Satirical tones to an amazingly sad set of facts.
I've been on Slack-using teams for the past year and a half, and this instant and incessant nagging is all too apparent.
Good notes on encouraging wellness for your employees. It is not enough to provide a good example or simply "talk the wellness talk". We must actively ensure our teammates are taking care of themselves.
How many other antiquated, anti-democratic laws do we have that government employees simply ignore because there are too many hoops to jump through? Or that citizens pound their heads against daily, trying only to help improve their country?
It seems we create a quite insidious manifestation of confirmation bias via social networks, Facebook, in particular. As we have gained more information sources, we have also made it easier to choose the sources that do not make us feel uncomfortable (i.e. confirm our beliefs).
As with the article I shared earlier this week about "The Other Side", a solution is simply to adopt a skeptical mentality, especially when it comes to information. And maybe even take it one step further: fully immerse yourself in an opinion opposed to your own. Who knows...you may just discover that you were wrong. And there's nothing wrong with that.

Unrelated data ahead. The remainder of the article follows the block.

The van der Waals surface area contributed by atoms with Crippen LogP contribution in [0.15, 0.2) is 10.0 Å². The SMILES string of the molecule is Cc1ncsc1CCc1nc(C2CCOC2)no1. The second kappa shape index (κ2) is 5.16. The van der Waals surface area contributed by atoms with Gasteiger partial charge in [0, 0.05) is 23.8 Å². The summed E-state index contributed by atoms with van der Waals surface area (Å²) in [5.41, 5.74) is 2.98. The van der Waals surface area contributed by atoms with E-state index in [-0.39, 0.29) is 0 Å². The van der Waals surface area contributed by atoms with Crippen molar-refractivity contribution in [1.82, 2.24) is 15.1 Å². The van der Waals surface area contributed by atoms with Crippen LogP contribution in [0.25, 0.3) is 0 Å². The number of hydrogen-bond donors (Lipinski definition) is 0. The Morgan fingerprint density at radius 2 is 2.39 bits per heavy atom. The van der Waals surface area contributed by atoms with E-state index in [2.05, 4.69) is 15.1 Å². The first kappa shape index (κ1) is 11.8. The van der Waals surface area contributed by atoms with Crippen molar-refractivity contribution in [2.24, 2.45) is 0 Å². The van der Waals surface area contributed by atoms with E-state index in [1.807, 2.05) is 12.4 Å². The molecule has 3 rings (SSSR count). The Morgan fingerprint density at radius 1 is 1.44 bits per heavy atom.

A great n=1 analysis of daily stressors and anti-stressors. What makes you happy? Feel stressed? What can you do to make every day feel like Saturday?
Stay skeptical, especially when it comes to your own views. You never know when you will find yourself on the "other side".
An excellent overview on not going batshit crazy with the latest fad diet and just eating good, while foods.
As a cynic and skeptic, I applaud the deeper look into alleged altruism. There is often more to a story than meets the eye...
I love the simplicity and raw decision-making embedded in this mentality. When you have slack time, however, the flip side of "HELL WHY NOT?" is equally important to consider (link at the end of the article).
Wil is taking many of the same steps I started taking last year. It's great to read his inspirational success story even as I am proud of my own.
An excellent article describing in great detail what all developers inherently know.
This is a great illustration of what happens when good intentions are not continually validated and re-validated. We need to be big enough to say, "OK, the data show X is not very effective. Where can we more effectively focus our energy?"